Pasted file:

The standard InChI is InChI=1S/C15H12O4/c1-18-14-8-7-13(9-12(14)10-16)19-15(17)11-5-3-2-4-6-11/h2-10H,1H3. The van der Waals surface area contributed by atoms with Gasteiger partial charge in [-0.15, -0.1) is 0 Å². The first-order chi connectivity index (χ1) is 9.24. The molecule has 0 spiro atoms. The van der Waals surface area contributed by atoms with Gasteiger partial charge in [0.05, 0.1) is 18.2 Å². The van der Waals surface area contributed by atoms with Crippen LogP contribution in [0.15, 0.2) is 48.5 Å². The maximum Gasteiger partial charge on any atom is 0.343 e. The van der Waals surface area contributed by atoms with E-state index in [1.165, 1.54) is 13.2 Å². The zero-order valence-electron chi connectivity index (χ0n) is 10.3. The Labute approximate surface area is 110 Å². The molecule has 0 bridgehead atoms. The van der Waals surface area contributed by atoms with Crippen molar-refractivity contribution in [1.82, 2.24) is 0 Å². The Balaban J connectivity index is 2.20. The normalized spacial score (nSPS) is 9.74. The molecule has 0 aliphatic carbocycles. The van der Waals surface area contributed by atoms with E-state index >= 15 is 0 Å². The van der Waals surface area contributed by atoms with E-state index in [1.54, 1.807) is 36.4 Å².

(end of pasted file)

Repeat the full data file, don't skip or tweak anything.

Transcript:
The standard InChI is InChI=1S/C15H12O4/c1-18-14-8-7-13(9-12(14)10-16)19-15(17)11-5-3-2-4-6-11/h2-10H,1H3. The van der Waals surface area contributed by atoms with Gasteiger partial charge in [-0.15, -0.1) is 0 Å². The first-order chi connectivity index (χ1) is 9.24. The molecule has 0 spiro atoms. The van der Waals surface area contributed by atoms with Gasteiger partial charge in [0.05, 0.1) is 18.2 Å². The van der Waals surface area contributed by atoms with Crippen LogP contribution in [0.15, 0.2) is 48.5 Å². The maximum Gasteiger partial charge on any atom is 0.343 e. The van der Waals surface area contributed by atoms with E-state index in [1.165, 1.54) is 13.2 Å². The zero-order valence-electron chi connectivity index (χ0n) is 10.3. The Labute approximate surface area is 110 Å². The molecule has 0 bridgehead atoms. The van der Waals surface area contributed by atoms with Crippen molar-refractivity contribution in [1.82, 2.24) is 0 Å². The Balaban J connectivity index is 2.20. The normalized spacial score (nSPS) is 9.74. The molecule has 0 aliphatic carbocycles. The van der Waals surface area contributed by atoms with E-state index >= 15 is 0 Å². The van der Waals surface area contributed by atoms with E-state index in [1.54, 1.807) is 36.4 Å².